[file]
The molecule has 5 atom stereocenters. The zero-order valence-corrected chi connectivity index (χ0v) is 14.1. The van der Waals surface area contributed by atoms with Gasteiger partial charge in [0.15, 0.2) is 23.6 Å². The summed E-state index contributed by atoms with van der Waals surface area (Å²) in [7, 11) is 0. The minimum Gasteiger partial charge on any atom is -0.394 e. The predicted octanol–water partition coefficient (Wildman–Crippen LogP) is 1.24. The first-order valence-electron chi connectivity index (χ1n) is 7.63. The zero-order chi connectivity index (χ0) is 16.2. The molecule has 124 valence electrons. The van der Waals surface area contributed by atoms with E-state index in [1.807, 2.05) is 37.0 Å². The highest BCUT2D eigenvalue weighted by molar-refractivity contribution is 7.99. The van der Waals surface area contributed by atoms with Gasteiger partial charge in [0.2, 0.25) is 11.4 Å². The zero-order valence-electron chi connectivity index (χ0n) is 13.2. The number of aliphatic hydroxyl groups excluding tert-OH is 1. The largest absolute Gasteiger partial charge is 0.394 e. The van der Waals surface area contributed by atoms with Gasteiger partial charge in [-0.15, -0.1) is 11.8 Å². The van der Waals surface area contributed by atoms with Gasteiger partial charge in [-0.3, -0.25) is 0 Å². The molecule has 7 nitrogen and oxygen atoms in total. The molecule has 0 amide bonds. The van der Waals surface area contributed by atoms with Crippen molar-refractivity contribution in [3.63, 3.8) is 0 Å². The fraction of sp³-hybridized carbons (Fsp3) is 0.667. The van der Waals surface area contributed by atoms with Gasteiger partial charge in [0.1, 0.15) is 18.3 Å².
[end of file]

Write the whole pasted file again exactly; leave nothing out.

The molecule has 5 atom stereocenters. The zero-order valence-corrected chi connectivity index (χ0v) is 14.1. The van der Waals surface area contributed by atoms with Gasteiger partial charge in [0.15, 0.2) is 23.6 Å². The summed E-state index contributed by atoms with van der Waals surface area (Å²) in [7, 11) is 0. The minimum Gasteiger partial charge on any atom is -0.394 e. The predicted octanol–water partition coefficient (Wildman–Crippen LogP) is 1.24. The first-order valence-electron chi connectivity index (χ1n) is 7.63. The zero-order chi connectivity index (χ0) is 16.2. The molecule has 124 valence electrons. The van der Waals surface area contributed by atoms with E-state index in [1.807, 2.05) is 37.0 Å². The highest BCUT2D eigenvalue weighted by molar-refractivity contribution is 7.99. The van der Waals surface area contributed by atoms with Gasteiger partial charge in [0.2, 0.25) is 11.4 Å². The zero-order valence-electron chi connectivity index (χ0n) is 13.2. The number of aliphatic hydroxyl groups excluding tert-OH is 1. The largest absolute Gasteiger partial charge is 0.394 e. The van der Waals surface area contributed by atoms with Gasteiger partial charge in [-0.15, -0.1) is 11.8 Å². The van der Waals surface area contributed by atoms with Gasteiger partial charge in [-0.3, -0.25) is 0 Å². The molecule has 7 nitrogen and oxygen atoms in total. The molecule has 0 amide bonds. The van der Waals surface area contributed by atoms with Crippen molar-refractivity contribution in [3.63, 3.8) is 0 Å². The fraction of sp³-hybridized carbons (Fsp3) is 0.667. The van der Waals surface area contributed by atoms with Gasteiger partial charge in [0.1, 0.15) is 18.3 Å².